All medical devices used in G2 facilities must be connected to a network insulated by isolation transformers. A separate socket may be available for cleaning and maintenance work, for example, in the operating room. The socket must be directly connected to the national grid, not to the insulated network. Medical devices must not be plugged into this socket, and it must be used for its assigned purpose only, excluding any patient treatment. The socket must be clearly equipped with a sign stipulating ‘Not for medical devices’, or ‘Maintenance socket’.

A thorough commissioning inspection

must always be completed prior to the deployment of an insulation-level monitoring system. The inspection must be conducted in both new premises and those under renovation. The commissioning inspection can only be conducted by a qualified electrician. It is recommended that the inspection be conducted by an IT system equipment supplier with in-depth knowledge of the system and related requirements.

Example of a ‘fail’ scenario Let us now move on to look at how the insulation monitoring system works in practice. In the operating theatre, a staff member connects the faulty device, which has an insulation fault in the socket. An insulation monitoring relay measures leakage current from a floating isolated AC system to earth, detects the isolation fault, and notifies the hospital automation centre by relay, which then informs the maintenance team of the failure. An alarm is also emitted locally in the operating theatre by a remote control module with light and sound. In the theatre itself, the staff disconnect the device that was last connected after the alarm. After the failed device is removed, the system automatically resets the alarm. The operating theatre staff then replace the failed device with a spare one, and the operation can continue with just a short delay. The faulty unit is removed and delivered to the hospital’s Maintenance team, who are also notified as to which unit has been emitting the alarm via an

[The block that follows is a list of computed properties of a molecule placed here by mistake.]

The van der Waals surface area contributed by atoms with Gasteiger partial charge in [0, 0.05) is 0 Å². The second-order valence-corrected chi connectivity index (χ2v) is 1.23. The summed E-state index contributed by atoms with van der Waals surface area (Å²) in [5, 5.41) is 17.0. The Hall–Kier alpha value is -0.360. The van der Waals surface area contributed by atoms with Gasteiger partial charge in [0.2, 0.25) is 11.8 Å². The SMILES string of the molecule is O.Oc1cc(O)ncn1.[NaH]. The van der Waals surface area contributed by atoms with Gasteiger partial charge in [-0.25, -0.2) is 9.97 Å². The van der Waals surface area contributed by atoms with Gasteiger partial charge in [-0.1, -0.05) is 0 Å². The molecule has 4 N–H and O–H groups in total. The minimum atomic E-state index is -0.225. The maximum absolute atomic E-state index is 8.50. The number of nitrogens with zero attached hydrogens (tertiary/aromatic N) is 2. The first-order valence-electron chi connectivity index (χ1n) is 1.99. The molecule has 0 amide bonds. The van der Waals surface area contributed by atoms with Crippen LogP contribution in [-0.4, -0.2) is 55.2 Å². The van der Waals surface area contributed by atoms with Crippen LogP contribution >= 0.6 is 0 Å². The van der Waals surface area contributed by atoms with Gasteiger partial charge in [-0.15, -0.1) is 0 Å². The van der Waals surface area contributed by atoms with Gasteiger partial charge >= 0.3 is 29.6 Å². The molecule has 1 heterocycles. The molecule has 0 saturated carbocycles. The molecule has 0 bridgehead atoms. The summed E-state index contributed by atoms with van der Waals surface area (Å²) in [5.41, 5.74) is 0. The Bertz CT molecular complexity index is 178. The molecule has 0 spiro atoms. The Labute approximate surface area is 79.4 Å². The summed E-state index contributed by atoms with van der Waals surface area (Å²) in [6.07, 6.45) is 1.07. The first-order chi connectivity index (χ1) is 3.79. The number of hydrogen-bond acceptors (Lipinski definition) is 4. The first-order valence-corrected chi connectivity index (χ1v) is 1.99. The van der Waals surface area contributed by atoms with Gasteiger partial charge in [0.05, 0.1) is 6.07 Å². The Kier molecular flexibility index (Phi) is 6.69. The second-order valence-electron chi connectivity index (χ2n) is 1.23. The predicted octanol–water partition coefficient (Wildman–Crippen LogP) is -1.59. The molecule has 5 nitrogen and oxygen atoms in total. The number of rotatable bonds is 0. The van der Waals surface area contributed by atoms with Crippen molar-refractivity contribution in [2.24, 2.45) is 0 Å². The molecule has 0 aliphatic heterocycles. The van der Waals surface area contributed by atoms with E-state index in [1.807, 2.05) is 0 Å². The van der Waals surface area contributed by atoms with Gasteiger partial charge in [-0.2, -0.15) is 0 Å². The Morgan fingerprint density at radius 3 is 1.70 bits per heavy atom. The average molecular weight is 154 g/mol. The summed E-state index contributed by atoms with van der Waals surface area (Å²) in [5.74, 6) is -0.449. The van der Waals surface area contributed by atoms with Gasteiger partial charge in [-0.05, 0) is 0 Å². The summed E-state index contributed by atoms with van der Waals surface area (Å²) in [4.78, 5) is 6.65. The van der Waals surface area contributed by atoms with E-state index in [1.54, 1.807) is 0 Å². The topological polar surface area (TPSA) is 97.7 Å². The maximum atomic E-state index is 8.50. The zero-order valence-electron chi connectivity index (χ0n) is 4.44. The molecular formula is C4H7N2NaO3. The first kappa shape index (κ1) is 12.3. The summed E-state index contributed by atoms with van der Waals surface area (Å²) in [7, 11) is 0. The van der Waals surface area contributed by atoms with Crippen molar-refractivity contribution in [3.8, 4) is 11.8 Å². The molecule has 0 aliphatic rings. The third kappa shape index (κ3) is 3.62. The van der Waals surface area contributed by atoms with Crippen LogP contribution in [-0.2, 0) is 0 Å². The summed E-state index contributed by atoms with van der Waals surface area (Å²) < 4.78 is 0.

Page 1  |  Page 2  |  Page 3  |  Page 4  |  Page 5  |  Page 6  |  Page 7  |  Page 8  |  Page 9  |  Page 10  |  Page 11  |  Page 12  |  Page 13  |  Page 14  |  Page 15  |  Page 16  |  Page 17  |  Page 18  |  Page 19  |  Page 20  |  Page 21  |  Page 22  |  Page 23  |  Page 24  |  Page 25  |  Page 26  |  Page 27  |  Page 28  |  Page 29  |  Page 30  |  Page 31  |  Page 32  |  Page 33  |  Page 34  |  Page 35  |  Page 36  |  Page 37  |  Page 38  |  Page 39  |  Page 40  |  Page 41  |  Page 42  |  Page 43  |  Page 44  |  Page 45  |  Page 46  |  Page 47  |  Page 48  |  Page 49  |  Page 50  |  Page 51  |  Page 52  |  Page 53  |  Page 54  |  Page 55  |  Page 56  |  Page 57  |  Page 58  |  Page 59  |  Page 60  |  Page 61  |  Page 62  |  Page 63  |  Page 64  |  Page 65  |  Page 66  |  Page 67  |  Page 68  |  Page 69  |  Page 70  |  Page 71  |  Page 72  |  Page 73  |  Page 74  |  Page 75  |  Page 76  |  Page 77  |  Page 78  |  Page 79  |  Page 80  |  Page 81  |  Page 82  |  Page 83  |  Page 84  |  Page 85  |  Page 86  |  Page 87  |  Page 88  |  Page 89  |  Page 90  |  Page 91  |  Page 92